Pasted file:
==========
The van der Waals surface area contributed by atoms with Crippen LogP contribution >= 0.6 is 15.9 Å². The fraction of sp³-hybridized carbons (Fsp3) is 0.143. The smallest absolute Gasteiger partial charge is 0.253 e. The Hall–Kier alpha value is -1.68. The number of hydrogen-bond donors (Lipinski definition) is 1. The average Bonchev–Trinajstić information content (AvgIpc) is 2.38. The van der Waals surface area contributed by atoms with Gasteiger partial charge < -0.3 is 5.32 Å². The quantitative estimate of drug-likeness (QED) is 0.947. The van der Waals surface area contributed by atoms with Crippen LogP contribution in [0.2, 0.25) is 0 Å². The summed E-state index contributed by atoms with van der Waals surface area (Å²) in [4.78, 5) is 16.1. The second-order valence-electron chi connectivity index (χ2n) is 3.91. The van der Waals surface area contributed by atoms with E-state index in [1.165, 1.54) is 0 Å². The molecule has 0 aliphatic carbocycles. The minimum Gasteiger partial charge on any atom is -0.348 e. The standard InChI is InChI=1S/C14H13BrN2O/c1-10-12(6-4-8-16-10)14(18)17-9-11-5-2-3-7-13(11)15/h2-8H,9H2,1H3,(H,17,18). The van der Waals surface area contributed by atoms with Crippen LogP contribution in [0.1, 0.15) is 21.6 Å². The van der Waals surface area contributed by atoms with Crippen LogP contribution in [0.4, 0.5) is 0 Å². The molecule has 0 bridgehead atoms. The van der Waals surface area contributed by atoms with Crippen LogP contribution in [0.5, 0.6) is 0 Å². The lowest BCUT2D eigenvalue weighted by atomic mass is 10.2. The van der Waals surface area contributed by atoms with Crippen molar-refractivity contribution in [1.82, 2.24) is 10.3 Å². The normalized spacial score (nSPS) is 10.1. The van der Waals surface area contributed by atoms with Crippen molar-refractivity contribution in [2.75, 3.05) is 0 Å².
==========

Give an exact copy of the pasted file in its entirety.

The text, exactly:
The van der Waals surface area contributed by atoms with Crippen LogP contribution >= 0.6 is 15.9 Å². The fraction of sp³-hybridized carbons (Fsp3) is 0.143. The smallest absolute Gasteiger partial charge is 0.253 e. The Hall–Kier alpha value is -1.68. The number of hydrogen-bond donors (Lipinski definition) is 1. The average Bonchev–Trinajstić information content (AvgIpc) is 2.38. The van der Waals surface area contributed by atoms with Gasteiger partial charge < -0.3 is 5.32 Å². The quantitative estimate of drug-likeness (QED) is 0.947. The van der Waals surface area contributed by atoms with Crippen LogP contribution in [0.2, 0.25) is 0 Å². The summed E-state index contributed by atoms with van der Waals surface area (Å²) in [4.78, 5) is 16.1. The second-order valence-electron chi connectivity index (χ2n) is 3.91. The van der Waals surface area contributed by atoms with E-state index in [1.165, 1.54) is 0 Å². The molecule has 0 aliphatic carbocycles. The minimum Gasteiger partial charge on any atom is -0.348 e. The standard InChI is InChI=1S/C14H13BrN2O/c1-10-12(6-4-8-16-10)14(18)17-9-11-5-2-3-7-13(11)15/h2-8H,9H2,1H3,(H,17,18). The van der Waals surface area contributed by atoms with Crippen LogP contribution in [0.1, 0.15) is 21.6 Å². The van der Waals surface area contributed by atoms with Crippen LogP contribution in [0.4, 0.5) is 0 Å². The molecule has 0 bridgehead atoms. The van der Waals surface area contributed by atoms with Crippen LogP contribution in [0.5, 0.6) is 0 Å². The lowest BCUT2D eigenvalue weighted by atomic mass is 10.2. The van der Waals surface area contributed by atoms with Crippen molar-refractivity contribution in [1.82, 2.24) is 10.3 Å². The normalized spacial score (nSPS) is 10.1. The van der Waals surface area contributed by atoms with Crippen molar-refractivity contribution in [2.75, 3.05) is 0 Å².